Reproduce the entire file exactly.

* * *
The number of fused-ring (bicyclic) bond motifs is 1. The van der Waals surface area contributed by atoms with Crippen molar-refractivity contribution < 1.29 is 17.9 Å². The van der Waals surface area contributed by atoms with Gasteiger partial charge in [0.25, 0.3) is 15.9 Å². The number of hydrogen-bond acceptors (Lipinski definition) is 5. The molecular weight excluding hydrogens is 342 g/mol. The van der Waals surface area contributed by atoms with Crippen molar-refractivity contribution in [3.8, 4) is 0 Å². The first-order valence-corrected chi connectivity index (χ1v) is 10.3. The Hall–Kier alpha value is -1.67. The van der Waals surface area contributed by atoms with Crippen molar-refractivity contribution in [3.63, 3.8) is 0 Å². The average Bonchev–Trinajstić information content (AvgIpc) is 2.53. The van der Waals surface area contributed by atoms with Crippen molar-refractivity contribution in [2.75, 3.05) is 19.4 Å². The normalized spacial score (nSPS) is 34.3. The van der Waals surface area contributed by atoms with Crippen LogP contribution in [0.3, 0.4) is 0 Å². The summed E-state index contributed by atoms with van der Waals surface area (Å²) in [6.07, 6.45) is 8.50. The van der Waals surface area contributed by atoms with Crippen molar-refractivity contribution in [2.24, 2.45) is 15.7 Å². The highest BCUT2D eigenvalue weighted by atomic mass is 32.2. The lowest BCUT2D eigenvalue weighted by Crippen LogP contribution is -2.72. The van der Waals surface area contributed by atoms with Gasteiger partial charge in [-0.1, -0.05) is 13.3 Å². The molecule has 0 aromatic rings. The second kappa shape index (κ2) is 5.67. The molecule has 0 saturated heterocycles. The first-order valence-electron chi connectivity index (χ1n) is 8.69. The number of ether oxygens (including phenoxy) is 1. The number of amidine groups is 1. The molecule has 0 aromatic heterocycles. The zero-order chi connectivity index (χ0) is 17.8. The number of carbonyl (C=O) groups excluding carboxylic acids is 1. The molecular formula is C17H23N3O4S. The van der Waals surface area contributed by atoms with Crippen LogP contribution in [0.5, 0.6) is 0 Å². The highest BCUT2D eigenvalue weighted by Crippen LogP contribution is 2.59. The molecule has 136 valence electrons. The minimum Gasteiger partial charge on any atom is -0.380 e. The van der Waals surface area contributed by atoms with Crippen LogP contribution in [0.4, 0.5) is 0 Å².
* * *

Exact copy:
The number of fused-ring (bicyclic) bond motifs is 1. The van der Waals surface area contributed by atoms with Crippen molar-refractivity contribution < 1.29 is 17.9 Å². The van der Waals surface area contributed by atoms with Gasteiger partial charge in [0.25, 0.3) is 15.9 Å². The number of hydrogen-bond acceptors (Lipinski definition) is 5. The molecular weight excluding hydrogens is 342 g/mol. The van der Waals surface area contributed by atoms with Crippen molar-refractivity contribution in [3.8, 4) is 0 Å². The first-order valence-corrected chi connectivity index (χ1v) is 10.3. The Hall–Kier alpha value is -1.67. The van der Waals surface area contributed by atoms with Crippen molar-refractivity contribution in [3.63, 3.8) is 0 Å². The average Bonchev–Trinajstić information content (AvgIpc) is 2.53. The van der Waals surface area contributed by atoms with Crippen molar-refractivity contribution in [2.75, 3.05) is 19.4 Å². The normalized spacial score (nSPS) is 34.3. The van der Waals surface area contributed by atoms with Crippen LogP contribution in [0.3, 0.4) is 0 Å². The summed E-state index contributed by atoms with van der Waals surface area (Å²) in [6.07, 6.45) is 8.50. The van der Waals surface area contributed by atoms with Crippen molar-refractivity contribution in [2.24, 2.45) is 15.7 Å². The highest BCUT2D eigenvalue weighted by atomic mass is 32.2. The lowest BCUT2D eigenvalue weighted by Crippen LogP contribution is -2.72. The van der Waals surface area contributed by atoms with Gasteiger partial charge in [-0.1, -0.05) is 13.3 Å². The molecule has 0 aromatic rings. The second kappa shape index (κ2) is 5.67. The molecule has 0 saturated heterocycles. The first-order valence-electron chi connectivity index (χ1n) is 8.69. The number of ether oxygens (including phenoxy) is 1. The number of amidine groups is 1. The molecule has 0 aromatic heterocycles. The zero-order chi connectivity index (χ0) is 17.8. The number of carbonyl (C=O) groups excluding carboxylic acids is 1. The molecular formula is C17H23N3O4S. The van der Waals surface area contributed by atoms with Crippen LogP contribution in [0.5, 0.6) is 0 Å². The highest BCUT2D eigenvalue weighted by Crippen LogP contribution is 2.59. The molecule has 136 valence electrons. The minimum Gasteiger partial charge on any atom is -0.380 e. The van der Waals surface area contributed by atoms with Crippen LogP contribution in [0.4, 0.5) is 0 Å².